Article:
Since 2008, of course, Pakistan has been hit hard by the global economic downturn, been ravaged by devastating floods of historic proportion, and lost thousands of citizens to attacks by terrorist groups. Despite these challenges, the democratic government has remained resilient, implementing political reforms to strengthen the democratic process and the rule of law. So why is The New York Times comparing 2011 Pakistan to 1979 Iran? It turns out the answer may lie in Ms Perlez’s sources.

Jane Perlez has quoted Mr Farrukh Saleem quite regularly over the past few years, though she introduces with different titles in different articles. In her latest article about the possibility of an Islamist putsch, Farrukh Saleem is “a risk analyst”. Last November, Ms Perlez cited him as “a political analyst” in an article about political violence in Karachi. A month earlier, Mr Saleem was “executive director for the Center for Research and Security Studies in Islamabad”. The one constant in Mr Saleem’s CV is his affiliation with The News, an English-language newspaper that has received international attention for its virulent anti-government propaganda.

In fact, Mr Farrukh Saleem appears in a 2009 article by Jane Perlez praising opposition leader Nawaz Sharif of the PML-N party. Here Saleem is referred to only as a newspaper columnist. Earlier, Farrukh Saleem is quoted by Jane Perlez saying that President Asif Zardari “has an unending desire to control all of Pakistan.”

Later that year, of course, President Zardari transferred power over the nation’s nuclear arsenal to the Prime Minister, and a few months after that signed the 18th Amendment further devolving power that had been consolidated under military dictators. For someone with an unending desire to control all of Pakistan, the president appears to be giving a surprising amount of his power away. Despite this record, Jane Perlez continues to present Farrukh Saleem as an objective “analyst”.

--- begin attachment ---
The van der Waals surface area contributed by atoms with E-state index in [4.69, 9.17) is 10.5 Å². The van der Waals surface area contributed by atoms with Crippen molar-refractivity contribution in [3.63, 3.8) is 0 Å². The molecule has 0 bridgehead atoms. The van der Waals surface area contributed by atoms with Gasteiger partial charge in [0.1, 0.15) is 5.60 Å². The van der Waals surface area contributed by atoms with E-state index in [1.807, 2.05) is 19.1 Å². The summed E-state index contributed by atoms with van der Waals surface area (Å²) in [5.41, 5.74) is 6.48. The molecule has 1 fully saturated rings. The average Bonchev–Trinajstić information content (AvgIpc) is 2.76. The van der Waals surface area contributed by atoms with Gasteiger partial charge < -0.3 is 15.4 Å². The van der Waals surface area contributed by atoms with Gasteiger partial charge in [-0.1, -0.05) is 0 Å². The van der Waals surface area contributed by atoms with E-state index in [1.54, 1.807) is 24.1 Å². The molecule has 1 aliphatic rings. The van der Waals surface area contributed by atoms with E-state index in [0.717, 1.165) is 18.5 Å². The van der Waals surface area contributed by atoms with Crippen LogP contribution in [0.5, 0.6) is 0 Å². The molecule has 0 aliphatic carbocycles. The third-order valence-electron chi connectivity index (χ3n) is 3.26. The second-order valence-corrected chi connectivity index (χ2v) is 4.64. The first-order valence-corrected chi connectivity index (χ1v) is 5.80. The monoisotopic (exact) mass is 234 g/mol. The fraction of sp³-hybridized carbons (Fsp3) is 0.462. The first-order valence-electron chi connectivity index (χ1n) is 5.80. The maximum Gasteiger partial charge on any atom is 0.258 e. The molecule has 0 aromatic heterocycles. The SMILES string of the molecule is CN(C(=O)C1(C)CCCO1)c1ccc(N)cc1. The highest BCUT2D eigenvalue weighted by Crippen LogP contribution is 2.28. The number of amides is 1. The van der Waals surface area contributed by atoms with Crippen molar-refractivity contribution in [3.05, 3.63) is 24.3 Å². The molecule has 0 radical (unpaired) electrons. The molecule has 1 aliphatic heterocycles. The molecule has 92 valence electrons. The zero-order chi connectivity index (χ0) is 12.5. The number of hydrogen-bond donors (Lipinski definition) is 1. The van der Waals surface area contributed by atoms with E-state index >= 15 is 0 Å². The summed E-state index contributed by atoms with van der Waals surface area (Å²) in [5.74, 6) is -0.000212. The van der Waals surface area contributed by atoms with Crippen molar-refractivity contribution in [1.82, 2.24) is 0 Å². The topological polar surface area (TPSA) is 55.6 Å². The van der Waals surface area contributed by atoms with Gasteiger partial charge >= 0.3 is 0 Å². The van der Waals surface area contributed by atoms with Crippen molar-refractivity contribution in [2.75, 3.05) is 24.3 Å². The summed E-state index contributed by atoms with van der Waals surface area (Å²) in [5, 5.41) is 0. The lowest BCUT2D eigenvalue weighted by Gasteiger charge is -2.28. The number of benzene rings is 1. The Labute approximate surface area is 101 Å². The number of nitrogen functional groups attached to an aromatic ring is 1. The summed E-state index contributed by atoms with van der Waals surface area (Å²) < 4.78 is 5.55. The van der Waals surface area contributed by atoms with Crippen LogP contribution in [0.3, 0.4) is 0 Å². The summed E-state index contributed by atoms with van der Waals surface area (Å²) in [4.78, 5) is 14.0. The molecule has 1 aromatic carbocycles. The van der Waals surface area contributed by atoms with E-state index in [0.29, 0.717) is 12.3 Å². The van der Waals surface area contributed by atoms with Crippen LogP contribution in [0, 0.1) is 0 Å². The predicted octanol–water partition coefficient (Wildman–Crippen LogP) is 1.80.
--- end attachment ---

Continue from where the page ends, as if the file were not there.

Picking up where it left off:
Then there is Ms Perlez’s other go-to source for analysis of Pakistan: Jahangir Tareen. According to Ms Perlez, Mr Tareen is “a reformist politician”. But what claim to the title of “reformist” does Mr Jahangir Tareen actually have? After all, this is the same Jahangir Tareen that served as Minister of Industries and Special Projects under the dictatorship of Pervez Musharraf – a fact certainly known to Jane Perlez as she has been quoting him in her articles as such since at least 2008.

Ms Perlez quotes Jahangir Tareen blaming rich politicians for failing to address the economic needs of the people without mentioning the irony that he is both rich and a politician himself in the opposition party PML-Q. Jane Perlez also fails to mention that Jahangir Tareen’s CV includes such “reformist” tendencies as serving as a cabinet minister during the corrupt Musharraf regime that squandered foreign aid money while incubating jihadi militias. Today, Mr Tareen warns the Times reporter that Islamist forces “will sweep into power”, but Jane Perlez conveniently ignores her sources background and fails to provide her readers important context that might raise questions about his credibility.

Certainly Pakistanis are frustrated with unemployment, inflation, and ongoing attacks by Islamist militant groups. And there do exist residual effects of an institutionalization of Islamism carried out by the regime of 1980s dictator Gen. Zia-ul-Haq and reinforced by the former boss of Ms Perlez’s friend Jahangir Tareen, Pervez Musharraf. But Pakistan’s democratically elected government has proven resilient, and by-election results since 2008 have not revealed any increased support for Islamist parties.

When the curtain is drawn on the election booth, the people of Pakistan consistently reject Jamaat-i-Islami’s candidates and policies. Jane Perlez’s article may represent the prejudices of her rather compromised (and seemingly few) regular sources, but it does not represent the aspirations of the Pakistani people. Let us not forget that fewer than six months ago, Jane Perlez predicted a military coup in Pakistan. That, too, never came to pass.